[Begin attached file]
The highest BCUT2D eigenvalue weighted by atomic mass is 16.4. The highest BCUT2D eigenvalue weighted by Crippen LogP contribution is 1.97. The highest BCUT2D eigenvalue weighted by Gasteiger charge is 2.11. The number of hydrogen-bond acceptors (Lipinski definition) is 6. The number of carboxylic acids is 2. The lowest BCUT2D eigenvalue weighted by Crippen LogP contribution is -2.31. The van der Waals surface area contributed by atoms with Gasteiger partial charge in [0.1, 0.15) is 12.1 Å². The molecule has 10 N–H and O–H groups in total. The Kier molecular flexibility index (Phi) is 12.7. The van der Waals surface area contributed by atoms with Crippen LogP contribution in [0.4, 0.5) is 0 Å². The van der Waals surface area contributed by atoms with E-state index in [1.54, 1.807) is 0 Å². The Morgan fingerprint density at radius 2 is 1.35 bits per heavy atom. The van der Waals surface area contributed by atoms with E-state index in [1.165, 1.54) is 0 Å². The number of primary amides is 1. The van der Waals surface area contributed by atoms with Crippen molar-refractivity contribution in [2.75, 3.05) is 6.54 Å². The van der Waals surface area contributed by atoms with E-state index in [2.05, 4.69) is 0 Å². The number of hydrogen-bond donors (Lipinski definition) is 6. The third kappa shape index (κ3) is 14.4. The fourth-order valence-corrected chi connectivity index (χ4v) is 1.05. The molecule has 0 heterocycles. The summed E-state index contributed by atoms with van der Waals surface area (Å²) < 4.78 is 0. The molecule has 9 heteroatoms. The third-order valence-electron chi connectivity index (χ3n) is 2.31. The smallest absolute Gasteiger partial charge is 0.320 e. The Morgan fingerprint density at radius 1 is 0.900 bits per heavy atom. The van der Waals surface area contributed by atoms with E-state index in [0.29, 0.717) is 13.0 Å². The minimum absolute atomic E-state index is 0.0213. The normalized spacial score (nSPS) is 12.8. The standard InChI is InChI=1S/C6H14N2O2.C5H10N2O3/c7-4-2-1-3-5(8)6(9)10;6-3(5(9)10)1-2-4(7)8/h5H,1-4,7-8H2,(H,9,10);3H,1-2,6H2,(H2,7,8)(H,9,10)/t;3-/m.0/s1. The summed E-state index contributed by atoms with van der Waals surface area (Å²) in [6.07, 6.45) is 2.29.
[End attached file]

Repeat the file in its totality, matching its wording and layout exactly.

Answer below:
The highest BCUT2D eigenvalue weighted by atomic mass is 16.4. The highest BCUT2D eigenvalue weighted by Crippen LogP contribution is 1.97. The highest BCUT2D eigenvalue weighted by Gasteiger charge is 2.11. The number of hydrogen-bond acceptors (Lipinski definition) is 6. The number of carboxylic acids is 2. The lowest BCUT2D eigenvalue weighted by Crippen LogP contribution is -2.31. The van der Waals surface area contributed by atoms with Gasteiger partial charge in [0.1, 0.15) is 12.1 Å². The molecule has 10 N–H and O–H groups in total. The Kier molecular flexibility index (Phi) is 12.7. The van der Waals surface area contributed by atoms with Crippen LogP contribution in [0.4, 0.5) is 0 Å². The van der Waals surface area contributed by atoms with E-state index in [1.54, 1.807) is 0 Å². The Morgan fingerprint density at radius 2 is 1.35 bits per heavy atom. The van der Waals surface area contributed by atoms with E-state index in [1.165, 1.54) is 0 Å². The number of primary amides is 1. The van der Waals surface area contributed by atoms with Crippen molar-refractivity contribution in [2.75, 3.05) is 6.54 Å². The van der Waals surface area contributed by atoms with E-state index in [2.05, 4.69) is 0 Å². The number of hydrogen-bond donors (Lipinski definition) is 6. The third kappa shape index (κ3) is 14.4. The fourth-order valence-corrected chi connectivity index (χ4v) is 1.05. The molecule has 0 heterocycles. The summed E-state index contributed by atoms with van der Waals surface area (Å²) < 4.78 is 0. The molecule has 9 heteroatoms. The third-order valence-electron chi connectivity index (χ3n) is 2.31. The smallest absolute Gasteiger partial charge is 0.320 e. The Morgan fingerprint density at radius 1 is 0.900 bits per heavy atom. The van der Waals surface area contributed by atoms with E-state index in [0.29, 0.717) is 13.0 Å². The minimum absolute atomic E-state index is 0.0213. The normalized spacial score (nSPS) is 12.8. The standard InChI is InChI=1S/C6H14N2O2.C5H10N2O3/c7-4-2-1-3-5(8)6(9)10;6-3(5(9)10)1-2-4(7)8/h5H,1-4,7-8H2,(H,9,10);3H,1-2,6H2,(H2,7,8)(H,9,10)/t;3-/m.0/s1. The summed E-state index contributed by atoms with van der Waals surface area (Å²) in [6.07, 6.45) is 2.29.